Jeremy Corbyn’s proposed rent controls would “spell disaster for tenants”, landlords have warned, amid mounting concern from lenders and charities about Labour’s planned intervention in the housing market.
Even Shelter, the housing charity which until now has been sympathetic toward Labour’s housing policies, warned the moves could “exacerbate Britain’s housing crisis”.
A lengthening of tenancies to five years and inflation-linked controls on rent rises within those agreements is already established Labour policy. But Mr Corbyn, giving his address to party members in Brighton yesterday, suggested Labour would go further and directly limit rent based on models adopted in other countries.
Polly Neate, chief executive of Shelter, said this would result in a reduction of rental property.
Speaking on the Radio 4’s Today programme, she said: “What ends up happening is landlords will just sell because they can’t make any money.
“That actually exacerbates the crisis, because you end up with an even greater housing shortage.”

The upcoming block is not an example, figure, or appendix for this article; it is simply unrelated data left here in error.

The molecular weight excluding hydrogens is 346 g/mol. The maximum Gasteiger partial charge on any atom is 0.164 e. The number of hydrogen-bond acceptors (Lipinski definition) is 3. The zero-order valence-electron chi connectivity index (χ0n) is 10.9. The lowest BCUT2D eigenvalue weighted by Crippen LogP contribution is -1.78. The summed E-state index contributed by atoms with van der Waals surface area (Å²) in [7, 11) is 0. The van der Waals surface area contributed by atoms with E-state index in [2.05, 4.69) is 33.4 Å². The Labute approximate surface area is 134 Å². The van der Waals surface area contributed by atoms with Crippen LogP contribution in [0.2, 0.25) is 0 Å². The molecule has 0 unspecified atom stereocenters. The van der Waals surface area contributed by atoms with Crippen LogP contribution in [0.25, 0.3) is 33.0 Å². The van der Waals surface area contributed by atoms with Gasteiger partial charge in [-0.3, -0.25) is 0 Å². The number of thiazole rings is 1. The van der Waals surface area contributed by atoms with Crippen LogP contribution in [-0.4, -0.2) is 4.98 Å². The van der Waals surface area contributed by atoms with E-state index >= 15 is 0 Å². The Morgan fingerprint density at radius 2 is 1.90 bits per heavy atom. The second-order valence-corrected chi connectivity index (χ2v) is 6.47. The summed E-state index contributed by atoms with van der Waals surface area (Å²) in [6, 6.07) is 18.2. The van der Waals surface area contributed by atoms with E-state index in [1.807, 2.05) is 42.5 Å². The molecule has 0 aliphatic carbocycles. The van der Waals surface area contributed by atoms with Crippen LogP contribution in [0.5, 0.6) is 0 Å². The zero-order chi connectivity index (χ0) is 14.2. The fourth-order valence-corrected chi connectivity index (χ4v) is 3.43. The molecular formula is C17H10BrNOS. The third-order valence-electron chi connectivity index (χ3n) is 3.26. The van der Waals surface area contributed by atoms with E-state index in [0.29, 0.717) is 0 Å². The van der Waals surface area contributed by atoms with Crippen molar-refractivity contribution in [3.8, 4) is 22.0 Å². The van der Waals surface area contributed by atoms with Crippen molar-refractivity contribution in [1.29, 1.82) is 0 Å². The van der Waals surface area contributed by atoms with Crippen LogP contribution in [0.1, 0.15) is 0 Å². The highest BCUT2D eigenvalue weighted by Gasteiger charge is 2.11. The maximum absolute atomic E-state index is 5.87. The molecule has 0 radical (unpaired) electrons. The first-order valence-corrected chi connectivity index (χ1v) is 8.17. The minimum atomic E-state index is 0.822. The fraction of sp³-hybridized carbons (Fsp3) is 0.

Buy-to-let investors swiftly echoed Ms Neate’s concerns.
David Smith, the policy director at the Residential Landlords’ Association, the biggest trade body for private landlords, branded the proposals a “disaster for tenants”. He said: “History proves rent controls stifle investment and reduce supply.
“This is what happened before controls were lifted in the 1980s and it led to a reduction in the quality of rented housing.
“Private sector rents are increasing by less than inflation and the call for rent controls is a diversion from the real need to increase the supply of rented housing. Instead of attacking landlords, the private rented sector should be seen as part of the solution to the housing crisis.”